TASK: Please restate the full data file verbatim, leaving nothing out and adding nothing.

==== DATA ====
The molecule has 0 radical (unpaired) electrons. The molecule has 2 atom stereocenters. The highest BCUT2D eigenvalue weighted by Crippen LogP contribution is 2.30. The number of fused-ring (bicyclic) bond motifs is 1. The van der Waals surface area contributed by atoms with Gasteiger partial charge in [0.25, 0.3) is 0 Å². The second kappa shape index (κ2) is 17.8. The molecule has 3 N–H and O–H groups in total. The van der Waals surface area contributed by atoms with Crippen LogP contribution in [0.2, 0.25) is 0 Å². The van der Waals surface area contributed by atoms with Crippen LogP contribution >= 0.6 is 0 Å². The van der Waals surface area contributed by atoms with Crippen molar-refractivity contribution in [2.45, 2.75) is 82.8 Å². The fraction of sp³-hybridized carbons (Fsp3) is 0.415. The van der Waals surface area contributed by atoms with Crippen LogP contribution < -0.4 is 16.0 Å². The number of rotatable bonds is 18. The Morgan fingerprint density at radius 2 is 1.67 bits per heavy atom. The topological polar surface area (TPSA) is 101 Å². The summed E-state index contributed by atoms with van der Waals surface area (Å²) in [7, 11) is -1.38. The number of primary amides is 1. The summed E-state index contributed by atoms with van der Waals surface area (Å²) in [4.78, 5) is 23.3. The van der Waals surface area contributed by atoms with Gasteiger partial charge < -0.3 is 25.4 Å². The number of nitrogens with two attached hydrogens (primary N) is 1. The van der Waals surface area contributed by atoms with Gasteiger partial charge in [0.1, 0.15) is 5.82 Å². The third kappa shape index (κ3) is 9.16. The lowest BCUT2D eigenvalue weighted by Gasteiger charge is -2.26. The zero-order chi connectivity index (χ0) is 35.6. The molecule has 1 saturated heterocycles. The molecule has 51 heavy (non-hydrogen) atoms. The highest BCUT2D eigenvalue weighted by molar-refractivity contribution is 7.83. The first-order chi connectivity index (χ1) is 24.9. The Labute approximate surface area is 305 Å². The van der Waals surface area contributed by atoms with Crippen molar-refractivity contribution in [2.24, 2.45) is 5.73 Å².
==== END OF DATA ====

The molecule has 0 radical (unpaired) electrons. The molecule has 2 atom stereocenters. The highest BCUT2D eigenvalue weighted by Crippen LogP contribution is 2.30. The number of fused-ring (bicyclic) bond motifs is 1. The van der Waals surface area contributed by atoms with Gasteiger partial charge in [0.25, 0.3) is 0 Å². The second kappa shape index (κ2) is 17.8. The molecule has 3 N–H and O–H groups in total. The van der Waals surface area contributed by atoms with Crippen LogP contribution in [0.2, 0.25) is 0 Å². The van der Waals surface area contributed by atoms with Crippen LogP contribution >= 0.6 is 0 Å². The van der Waals surface area contributed by atoms with Crippen molar-refractivity contribution in [2.45, 2.75) is 82.8 Å². The fraction of sp³-hybridized carbons (Fsp3) is 0.415. The van der Waals surface area contributed by atoms with Crippen LogP contribution < -0.4 is 16.0 Å². The number of rotatable bonds is 18. The Morgan fingerprint density at radius 2 is 1.67 bits per heavy atom. The topological polar surface area (TPSA) is 101 Å². The summed E-state index contributed by atoms with van der Waals surface area (Å²) in [7, 11) is -1.38. The number of primary amides is 1. The summed E-state index contributed by atoms with van der Waals surface area (Å²) in [4.78, 5) is 23.3. The van der Waals surface area contributed by atoms with Gasteiger partial charge < -0.3 is 25.4 Å². The number of nitrogens with two attached hydrogens (primary N) is 1. The van der Waals surface area contributed by atoms with Gasteiger partial charge in [0.1, 0.15) is 5.82 Å². The third kappa shape index (κ3) is 9.16. The lowest BCUT2D eigenvalue weighted by Gasteiger charge is -2.26. The zero-order chi connectivity index (χ0) is 35.6. The molecule has 1 saturated heterocycles. The molecule has 51 heavy (non-hydrogen) atoms. The highest BCUT2D eigenvalue weighted by molar-refractivity contribution is 7.83. The first-order chi connectivity index (χ1) is 24.9. The Labute approximate surface area is 305 Å². The van der Waals surface area contributed by atoms with Crippen molar-refractivity contribution in [2.24, 2.45) is 5.73 Å².